‘Airships Fill the Sky’ is built on loops, skips and folds of electronics and live instrumentation. Though two of the instruments are among my least favorite: accordion and saxophone, Packard manages to transmute them well enough into structure to sufficiently abrogate the effects.
The album has a heaviness that belies the title. It brings to mind the Tim Hecker of ‘Haunt Me’ and ‘Radio Amor’, though the second track is experimental in more of a Delay/agf vein with its mysterious vocal sample. The weight of the music, which comes from the lush chords and textured stabs, is balanced by a delicacy in the structures, and this parity gives the album, overall, the lugubrious grace of an old zeppelin. Its depth and pace can offer solace and rejuvenation on a quiet afternoon.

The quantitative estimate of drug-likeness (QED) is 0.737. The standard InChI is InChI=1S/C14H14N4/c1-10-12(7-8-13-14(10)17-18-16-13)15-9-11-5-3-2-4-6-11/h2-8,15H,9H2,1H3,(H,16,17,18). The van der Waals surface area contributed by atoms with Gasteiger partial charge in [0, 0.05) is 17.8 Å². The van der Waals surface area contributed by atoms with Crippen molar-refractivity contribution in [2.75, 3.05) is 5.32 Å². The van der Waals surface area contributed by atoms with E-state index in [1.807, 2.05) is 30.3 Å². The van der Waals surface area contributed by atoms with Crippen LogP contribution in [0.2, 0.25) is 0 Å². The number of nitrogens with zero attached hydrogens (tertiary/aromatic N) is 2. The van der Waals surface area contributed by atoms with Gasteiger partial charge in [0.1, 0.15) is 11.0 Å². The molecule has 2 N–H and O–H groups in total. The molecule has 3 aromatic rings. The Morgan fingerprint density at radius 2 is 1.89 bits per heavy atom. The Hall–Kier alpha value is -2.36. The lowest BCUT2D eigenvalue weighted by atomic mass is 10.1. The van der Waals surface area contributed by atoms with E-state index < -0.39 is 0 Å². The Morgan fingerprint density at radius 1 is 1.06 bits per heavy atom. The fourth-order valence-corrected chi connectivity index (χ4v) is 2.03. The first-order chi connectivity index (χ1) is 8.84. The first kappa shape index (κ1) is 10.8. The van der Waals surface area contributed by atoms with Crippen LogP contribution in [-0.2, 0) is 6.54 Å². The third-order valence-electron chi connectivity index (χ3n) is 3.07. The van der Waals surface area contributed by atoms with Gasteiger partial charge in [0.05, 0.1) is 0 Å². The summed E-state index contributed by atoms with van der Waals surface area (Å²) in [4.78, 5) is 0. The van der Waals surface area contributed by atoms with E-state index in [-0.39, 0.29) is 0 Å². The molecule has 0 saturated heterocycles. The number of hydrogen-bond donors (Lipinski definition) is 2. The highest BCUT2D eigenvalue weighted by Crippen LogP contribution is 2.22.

The album is one half of a package that includes a DVD of material drawn from a live performance with artist Joshua Ott. Ott's smooth abstractions are a good fit with Packard’s sound; a nice taster for what must be more impressive live.